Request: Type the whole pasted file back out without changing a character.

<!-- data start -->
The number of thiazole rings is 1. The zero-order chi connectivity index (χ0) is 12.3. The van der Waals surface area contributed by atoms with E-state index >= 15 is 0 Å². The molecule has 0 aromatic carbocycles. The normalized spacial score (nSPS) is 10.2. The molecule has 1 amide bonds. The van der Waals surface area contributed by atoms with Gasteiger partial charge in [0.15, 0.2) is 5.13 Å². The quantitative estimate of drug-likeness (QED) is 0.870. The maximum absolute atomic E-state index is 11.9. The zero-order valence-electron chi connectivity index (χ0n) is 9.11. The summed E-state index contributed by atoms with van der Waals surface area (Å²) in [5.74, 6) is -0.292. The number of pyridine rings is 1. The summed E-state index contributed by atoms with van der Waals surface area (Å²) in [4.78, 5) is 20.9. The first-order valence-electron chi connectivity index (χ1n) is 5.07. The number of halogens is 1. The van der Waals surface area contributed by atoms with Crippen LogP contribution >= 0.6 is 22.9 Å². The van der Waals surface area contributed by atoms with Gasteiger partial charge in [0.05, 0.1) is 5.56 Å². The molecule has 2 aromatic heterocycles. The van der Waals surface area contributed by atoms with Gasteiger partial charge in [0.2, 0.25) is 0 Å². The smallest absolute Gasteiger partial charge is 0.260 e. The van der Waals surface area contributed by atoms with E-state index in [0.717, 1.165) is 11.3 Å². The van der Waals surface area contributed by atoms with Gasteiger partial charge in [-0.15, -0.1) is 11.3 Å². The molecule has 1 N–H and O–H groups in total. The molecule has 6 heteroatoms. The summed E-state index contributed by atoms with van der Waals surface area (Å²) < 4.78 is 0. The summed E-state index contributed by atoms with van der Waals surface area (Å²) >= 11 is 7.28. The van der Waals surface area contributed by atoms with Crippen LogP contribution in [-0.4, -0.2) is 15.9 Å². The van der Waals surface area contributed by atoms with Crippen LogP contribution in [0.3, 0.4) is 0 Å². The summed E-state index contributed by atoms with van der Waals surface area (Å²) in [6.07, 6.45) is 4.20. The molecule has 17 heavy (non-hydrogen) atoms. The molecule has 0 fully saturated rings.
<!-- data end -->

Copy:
The number of thiazole rings is 1. The zero-order chi connectivity index (χ0) is 12.3. The van der Waals surface area contributed by atoms with E-state index >= 15 is 0 Å². The molecule has 0 aromatic carbocycles. The normalized spacial score (nSPS) is 10.2. The molecule has 1 amide bonds. The van der Waals surface area contributed by atoms with Gasteiger partial charge in [0.15, 0.2) is 5.13 Å². The quantitative estimate of drug-likeness (QED) is 0.870. The maximum absolute atomic E-state index is 11.9. The zero-order valence-electron chi connectivity index (χ0n) is 9.11. The summed E-state index contributed by atoms with van der Waals surface area (Å²) in [5.74, 6) is -0.292. The number of pyridine rings is 1. The summed E-state index contributed by atoms with van der Waals surface area (Å²) in [4.78, 5) is 20.9. The first-order valence-electron chi connectivity index (χ1n) is 5.07. The number of halogens is 1. The van der Waals surface area contributed by atoms with Crippen LogP contribution >= 0.6 is 22.9 Å². The van der Waals surface area contributed by atoms with Gasteiger partial charge in [0.05, 0.1) is 5.56 Å². The molecule has 2 aromatic heterocycles. The van der Waals surface area contributed by atoms with Gasteiger partial charge in [0.2, 0.25) is 0 Å². The smallest absolute Gasteiger partial charge is 0.260 e. The van der Waals surface area contributed by atoms with E-state index in [0.717, 1.165) is 11.3 Å². The van der Waals surface area contributed by atoms with Gasteiger partial charge in [-0.15, -0.1) is 11.3 Å². The molecule has 1 N–H and O–H groups in total. The molecule has 6 heteroatoms. The summed E-state index contributed by atoms with van der Waals surface area (Å²) < 4.78 is 0. The summed E-state index contributed by atoms with van der Waals surface area (Å²) >= 11 is 7.28. The van der Waals surface area contributed by atoms with Crippen LogP contribution in [-0.4, -0.2) is 15.9 Å². The van der Waals surface area contributed by atoms with Crippen LogP contribution in [0.3, 0.4) is 0 Å². The summed E-state index contributed by atoms with van der Waals surface area (Å²) in [6.07, 6.45) is 4.20. The molecule has 17 heavy (non-hydrogen) atoms. The molecule has 0 fully saturated rings.